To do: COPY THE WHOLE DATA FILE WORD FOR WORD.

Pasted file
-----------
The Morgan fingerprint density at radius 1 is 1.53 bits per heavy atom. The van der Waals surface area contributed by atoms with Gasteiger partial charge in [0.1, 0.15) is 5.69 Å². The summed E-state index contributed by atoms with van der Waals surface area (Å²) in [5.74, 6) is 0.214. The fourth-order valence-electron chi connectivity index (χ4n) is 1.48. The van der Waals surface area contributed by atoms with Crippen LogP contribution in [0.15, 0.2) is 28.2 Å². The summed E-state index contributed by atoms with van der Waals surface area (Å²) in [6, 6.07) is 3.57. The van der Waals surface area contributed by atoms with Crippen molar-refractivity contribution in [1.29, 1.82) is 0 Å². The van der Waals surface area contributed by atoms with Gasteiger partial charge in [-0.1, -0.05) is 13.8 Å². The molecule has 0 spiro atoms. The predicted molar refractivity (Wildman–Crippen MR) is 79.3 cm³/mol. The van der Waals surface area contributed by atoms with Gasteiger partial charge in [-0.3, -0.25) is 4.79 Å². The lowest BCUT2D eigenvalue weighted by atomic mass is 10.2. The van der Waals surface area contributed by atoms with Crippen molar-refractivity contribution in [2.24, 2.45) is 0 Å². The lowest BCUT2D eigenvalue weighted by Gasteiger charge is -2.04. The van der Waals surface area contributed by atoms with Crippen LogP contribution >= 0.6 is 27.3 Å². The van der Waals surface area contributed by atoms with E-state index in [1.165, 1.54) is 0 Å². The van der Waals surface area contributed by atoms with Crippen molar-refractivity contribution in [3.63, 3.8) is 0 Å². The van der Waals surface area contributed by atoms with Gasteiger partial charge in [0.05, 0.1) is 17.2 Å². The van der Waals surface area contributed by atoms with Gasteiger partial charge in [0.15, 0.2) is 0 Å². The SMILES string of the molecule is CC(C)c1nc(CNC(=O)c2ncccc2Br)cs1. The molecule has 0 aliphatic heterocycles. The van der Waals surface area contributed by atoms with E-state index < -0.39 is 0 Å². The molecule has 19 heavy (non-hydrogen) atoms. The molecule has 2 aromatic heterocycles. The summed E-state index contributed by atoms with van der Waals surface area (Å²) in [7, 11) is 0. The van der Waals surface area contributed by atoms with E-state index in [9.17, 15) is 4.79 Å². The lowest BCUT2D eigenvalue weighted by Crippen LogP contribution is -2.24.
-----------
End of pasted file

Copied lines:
The Morgan fingerprint density at radius 1 is 1.53 bits per heavy atom. The van der Waals surface area contributed by atoms with Gasteiger partial charge in [0.1, 0.15) is 5.69 Å². The summed E-state index contributed by atoms with van der Waals surface area (Å²) in [5.74, 6) is 0.214. The fourth-order valence-electron chi connectivity index (χ4n) is 1.48. The van der Waals surface area contributed by atoms with Crippen LogP contribution in [0.15, 0.2) is 28.2 Å². The summed E-state index contributed by atoms with van der Waals surface area (Å²) in [6, 6.07) is 3.57. The van der Waals surface area contributed by atoms with Crippen molar-refractivity contribution in [1.29, 1.82) is 0 Å². The van der Waals surface area contributed by atoms with Gasteiger partial charge in [-0.1, -0.05) is 13.8 Å². The molecule has 0 spiro atoms. The predicted molar refractivity (Wildman–Crippen MR) is 79.3 cm³/mol. The van der Waals surface area contributed by atoms with Gasteiger partial charge in [-0.3, -0.25) is 4.79 Å². The lowest BCUT2D eigenvalue weighted by atomic mass is 10.2. The van der Waals surface area contributed by atoms with Crippen molar-refractivity contribution in [2.24, 2.45) is 0 Å². The lowest BCUT2D eigenvalue weighted by Gasteiger charge is -2.04. The van der Waals surface area contributed by atoms with Crippen LogP contribution >= 0.6 is 27.3 Å². The van der Waals surface area contributed by atoms with E-state index in [1.165, 1.54) is 0 Å². The van der Waals surface area contributed by atoms with Crippen molar-refractivity contribution in [3.63, 3.8) is 0 Å². The van der Waals surface area contributed by atoms with Gasteiger partial charge in [0.05, 0.1) is 17.2 Å². The van der Waals surface area contributed by atoms with Gasteiger partial charge in [0.15, 0.2) is 0 Å². The SMILES string of the molecule is CC(C)c1nc(CNC(=O)c2ncccc2Br)cs1. The molecule has 0 aliphatic heterocycles. The van der Waals surface area contributed by atoms with E-state index < -0.39 is 0 Å². The molecule has 19 heavy (non-hydrogen) atoms. The molecule has 2 aromatic heterocycles. The summed E-state index contributed by atoms with van der Waals surface area (Å²) in [7, 11) is 0. The van der Waals surface area contributed by atoms with E-state index in [9.17, 15) is 4.79 Å². The lowest BCUT2D eigenvalue weighted by Crippen LogP contribution is -2.24.